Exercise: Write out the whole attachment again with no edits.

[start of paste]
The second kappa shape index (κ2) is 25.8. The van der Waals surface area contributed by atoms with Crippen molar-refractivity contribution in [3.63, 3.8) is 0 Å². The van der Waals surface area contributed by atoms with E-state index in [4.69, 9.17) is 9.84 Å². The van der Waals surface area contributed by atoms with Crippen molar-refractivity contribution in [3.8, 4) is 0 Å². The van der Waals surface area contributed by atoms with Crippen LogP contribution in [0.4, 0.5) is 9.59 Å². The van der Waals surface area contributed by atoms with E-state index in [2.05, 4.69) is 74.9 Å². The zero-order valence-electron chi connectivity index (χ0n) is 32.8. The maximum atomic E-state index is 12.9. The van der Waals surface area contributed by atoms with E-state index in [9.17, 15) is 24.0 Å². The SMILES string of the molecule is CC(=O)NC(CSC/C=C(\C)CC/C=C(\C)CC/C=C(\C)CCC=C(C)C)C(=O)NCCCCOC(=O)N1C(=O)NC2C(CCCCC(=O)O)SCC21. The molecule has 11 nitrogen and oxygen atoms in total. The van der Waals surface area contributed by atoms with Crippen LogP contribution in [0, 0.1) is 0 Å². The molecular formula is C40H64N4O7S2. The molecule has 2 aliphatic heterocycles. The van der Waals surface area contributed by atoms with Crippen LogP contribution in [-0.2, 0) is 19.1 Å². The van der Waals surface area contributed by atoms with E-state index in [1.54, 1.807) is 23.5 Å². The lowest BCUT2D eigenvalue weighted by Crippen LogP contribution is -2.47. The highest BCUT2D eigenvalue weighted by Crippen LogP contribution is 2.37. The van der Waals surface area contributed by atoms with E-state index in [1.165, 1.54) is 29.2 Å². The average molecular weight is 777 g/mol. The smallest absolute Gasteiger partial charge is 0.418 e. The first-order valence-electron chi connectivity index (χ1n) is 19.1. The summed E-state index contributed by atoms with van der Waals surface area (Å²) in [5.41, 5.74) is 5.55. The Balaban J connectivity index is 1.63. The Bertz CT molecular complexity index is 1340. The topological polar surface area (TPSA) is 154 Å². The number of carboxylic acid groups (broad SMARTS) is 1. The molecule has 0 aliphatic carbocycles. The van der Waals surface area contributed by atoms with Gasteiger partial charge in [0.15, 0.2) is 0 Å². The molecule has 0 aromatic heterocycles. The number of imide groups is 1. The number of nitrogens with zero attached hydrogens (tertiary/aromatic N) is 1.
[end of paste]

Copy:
The second kappa shape index (κ2) is 25.8. The van der Waals surface area contributed by atoms with Crippen molar-refractivity contribution in [3.63, 3.8) is 0 Å². The van der Waals surface area contributed by atoms with E-state index in [4.69, 9.17) is 9.84 Å². The van der Waals surface area contributed by atoms with Crippen molar-refractivity contribution in [3.8, 4) is 0 Å². The van der Waals surface area contributed by atoms with Crippen LogP contribution in [0.4, 0.5) is 9.59 Å². The van der Waals surface area contributed by atoms with E-state index in [2.05, 4.69) is 74.9 Å². The zero-order valence-electron chi connectivity index (χ0n) is 32.8. The maximum atomic E-state index is 12.9. The van der Waals surface area contributed by atoms with E-state index in [9.17, 15) is 24.0 Å². The SMILES string of the molecule is CC(=O)NC(CSC/C=C(\C)CC/C=C(\C)CC/C=C(\C)CCC=C(C)C)C(=O)NCCCCOC(=O)N1C(=O)NC2C(CCCCC(=O)O)SCC21. The molecule has 11 nitrogen and oxygen atoms in total. The van der Waals surface area contributed by atoms with Crippen LogP contribution in [0, 0.1) is 0 Å². The molecular formula is C40H64N4O7S2. The molecule has 2 aliphatic heterocycles. The van der Waals surface area contributed by atoms with Crippen LogP contribution in [-0.2, 0) is 19.1 Å². The van der Waals surface area contributed by atoms with E-state index in [1.54, 1.807) is 23.5 Å². The lowest BCUT2D eigenvalue weighted by Crippen LogP contribution is -2.47. The highest BCUT2D eigenvalue weighted by Crippen LogP contribution is 2.37. The van der Waals surface area contributed by atoms with E-state index in [1.165, 1.54) is 29.2 Å². The average molecular weight is 777 g/mol. The smallest absolute Gasteiger partial charge is 0.418 e. The first-order valence-electron chi connectivity index (χ1n) is 19.1. The summed E-state index contributed by atoms with van der Waals surface area (Å²) in [5.41, 5.74) is 5.55. The Balaban J connectivity index is 1.63. The Bertz CT molecular complexity index is 1340. The topological polar surface area (TPSA) is 154 Å². The number of carboxylic acid groups (broad SMARTS) is 1. The molecule has 0 aliphatic carbocycles. The van der Waals surface area contributed by atoms with Gasteiger partial charge in [0.15, 0.2) is 0 Å². The molecule has 0 aromatic heterocycles. The number of imide groups is 1. The number of nitrogens with zero attached hydrogens (tertiary/aromatic N) is 1.